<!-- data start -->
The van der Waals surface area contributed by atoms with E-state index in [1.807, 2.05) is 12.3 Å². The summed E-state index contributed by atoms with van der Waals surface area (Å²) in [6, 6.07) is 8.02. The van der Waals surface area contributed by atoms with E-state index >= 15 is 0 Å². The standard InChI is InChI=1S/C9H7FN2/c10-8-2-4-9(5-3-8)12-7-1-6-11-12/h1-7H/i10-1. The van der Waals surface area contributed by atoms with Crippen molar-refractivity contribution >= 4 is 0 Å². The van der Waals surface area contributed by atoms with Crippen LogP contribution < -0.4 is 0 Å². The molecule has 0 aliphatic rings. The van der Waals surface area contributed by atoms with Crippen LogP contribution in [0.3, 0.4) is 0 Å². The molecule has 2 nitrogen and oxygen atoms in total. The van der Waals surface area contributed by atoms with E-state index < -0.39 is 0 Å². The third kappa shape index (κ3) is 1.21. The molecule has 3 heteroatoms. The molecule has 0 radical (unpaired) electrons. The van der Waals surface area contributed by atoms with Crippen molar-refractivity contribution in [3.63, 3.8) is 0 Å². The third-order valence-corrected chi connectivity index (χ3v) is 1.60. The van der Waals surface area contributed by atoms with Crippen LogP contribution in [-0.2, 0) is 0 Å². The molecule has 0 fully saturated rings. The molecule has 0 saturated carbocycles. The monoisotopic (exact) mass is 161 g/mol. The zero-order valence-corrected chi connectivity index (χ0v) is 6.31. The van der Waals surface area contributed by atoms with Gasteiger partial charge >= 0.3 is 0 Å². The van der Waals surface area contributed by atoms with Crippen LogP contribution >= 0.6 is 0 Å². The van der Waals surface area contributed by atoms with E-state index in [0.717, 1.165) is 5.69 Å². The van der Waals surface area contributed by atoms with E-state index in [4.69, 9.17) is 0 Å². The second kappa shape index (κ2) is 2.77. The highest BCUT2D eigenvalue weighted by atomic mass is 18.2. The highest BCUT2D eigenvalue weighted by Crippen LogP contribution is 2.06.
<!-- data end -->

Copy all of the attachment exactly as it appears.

The van der Waals surface area contributed by atoms with E-state index in [1.807, 2.05) is 12.3 Å². The summed E-state index contributed by atoms with van der Waals surface area (Å²) in [6, 6.07) is 8.02. The van der Waals surface area contributed by atoms with E-state index >= 15 is 0 Å². The standard InChI is InChI=1S/C9H7FN2/c10-8-2-4-9(5-3-8)12-7-1-6-11-12/h1-7H/i10-1. The van der Waals surface area contributed by atoms with Crippen molar-refractivity contribution >= 4 is 0 Å². The van der Waals surface area contributed by atoms with Crippen LogP contribution < -0.4 is 0 Å². The molecule has 0 aliphatic rings. The van der Waals surface area contributed by atoms with Crippen LogP contribution in [0.3, 0.4) is 0 Å². The molecule has 2 nitrogen and oxygen atoms in total. The van der Waals surface area contributed by atoms with E-state index < -0.39 is 0 Å². The third kappa shape index (κ3) is 1.21. The molecule has 3 heteroatoms. The molecule has 0 radical (unpaired) electrons. The van der Waals surface area contributed by atoms with Crippen molar-refractivity contribution in [3.63, 3.8) is 0 Å². The third-order valence-corrected chi connectivity index (χ3v) is 1.60. The van der Waals surface area contributed by atoms with Crippen LogP contribution in [-0.2, 0) is 0 Å². The molecule has 0 fully saturated rings. The molecule has 0 saturated carbocycles. The monoisotopic (exact) mass is 161 g/mol. The zero-order valence-corrected chi connectivity index (χ0v) is 6.31. The van der Waals surface area contributed by atoms with Gasteiger partial charge >= 0.3 is 0 Å². The van der Waals surface area contributed by atoms with Crippen LogP contribution >= 0.6 is 0 Å². The van der Waals surface area contributed by atoms with E-state index in [0.717, 1.165) is 5.69 Å². The van der Waals surface area contributed by atoms with E-state index in [4.69, 9.17) is 0 Å². The second kappa shape index (κ2) is 2.77. The highest BCUT2D eigenvalue weighted by atomic mass is 18.2. The highest BCUT2D eigenvalue weighted by Crippen LogP contribution is 2.06.